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Partner & Head, Consumer/Industrial Markets & Transfer Pricing Services

KPMG in Nigeria

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Welcome to the third edition of the African family business barometer, which this year was done in collaboration with the Nelson Mandela University Family Business Unit and the Africa CEO Forum.

Our bi-annual survey, which was undertaken during the COVID 19 pandemic, received 122 responses from family businesses in 9 countries across Africa. The barometer shows that the pandemic has had an impact on the confidence levels of respondents and uncertainty concerning the economic prospects for their family businesses over the next 12 months exists. Despite this uncertainty, they remain optimistic for the future.

Family businesses face many challenges and the pandemic has tested their resilience, innovation and leadership during a difficult period. Several of these challenges have remained the same compared to the previous barometer, which focused on improving turnover and profitability, accessing finance, as well as dealing with volatile currency and political uncertainties.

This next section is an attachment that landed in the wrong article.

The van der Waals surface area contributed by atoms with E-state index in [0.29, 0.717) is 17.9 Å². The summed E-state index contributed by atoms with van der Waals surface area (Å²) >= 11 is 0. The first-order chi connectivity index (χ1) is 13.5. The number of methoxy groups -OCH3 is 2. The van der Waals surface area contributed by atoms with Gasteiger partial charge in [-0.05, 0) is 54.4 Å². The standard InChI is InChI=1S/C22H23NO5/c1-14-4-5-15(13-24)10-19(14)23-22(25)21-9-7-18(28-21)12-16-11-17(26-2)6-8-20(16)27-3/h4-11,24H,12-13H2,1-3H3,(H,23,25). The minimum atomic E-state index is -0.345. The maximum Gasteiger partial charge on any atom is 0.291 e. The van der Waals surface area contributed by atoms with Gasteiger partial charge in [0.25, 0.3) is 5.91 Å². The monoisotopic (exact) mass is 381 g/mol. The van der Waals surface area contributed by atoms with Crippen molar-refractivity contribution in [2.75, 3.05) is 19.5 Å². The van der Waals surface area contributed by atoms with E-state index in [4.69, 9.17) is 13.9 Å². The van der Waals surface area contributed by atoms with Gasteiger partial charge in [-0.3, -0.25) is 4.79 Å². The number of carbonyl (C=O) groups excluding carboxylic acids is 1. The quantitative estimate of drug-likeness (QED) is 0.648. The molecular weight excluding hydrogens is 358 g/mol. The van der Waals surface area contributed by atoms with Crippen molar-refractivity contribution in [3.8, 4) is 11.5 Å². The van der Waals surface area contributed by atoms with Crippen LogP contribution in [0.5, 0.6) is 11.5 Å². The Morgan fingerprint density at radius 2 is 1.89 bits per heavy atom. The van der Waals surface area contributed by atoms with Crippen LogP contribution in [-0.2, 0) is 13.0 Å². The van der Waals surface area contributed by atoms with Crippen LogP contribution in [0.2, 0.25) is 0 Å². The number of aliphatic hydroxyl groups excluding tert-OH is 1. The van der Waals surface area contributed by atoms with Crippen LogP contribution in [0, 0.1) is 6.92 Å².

Family businesses have traditionally focused on the long term and are risk-averse, but the new reality and way of conducting business, as a result of Covid-19, has resulted in families reassessing their purpose as well as reaffirming their values and the role they play in the wider community. In addition, there is an accelerated focus on succession and the role of the next generation in governance, ownership and leadership. It is therefore critical that a detailed succession plan be put in place to ensure adequate preparation for an uncertain future. This uncertain future is acerbated by the technological and digital explosion and requires that families become more entrepreneurially oriented in their business operations. This year we assess two important topics in the barometer, namely level of Entrepreneurial orientation (EO) of African family businesses and the importance they place on Socioemotional wealth (SEW).

Whilst the immediate future is uncertain, African family businesses are well placed for the recovery of their respective economies due to their natural characteristics – patient capital, a clear sense of purpose and community and a long-term focus on the future. Patient capital in a family business context refers to more than the material value of equity and represents business owners who are willing to balance the current return on their investment against longterm transgenerational potential and success. A key change from the results of previous barometers, is that African family businesses are looking to diversify their businesses to continue growing in this rapidly changing global and African business environment.

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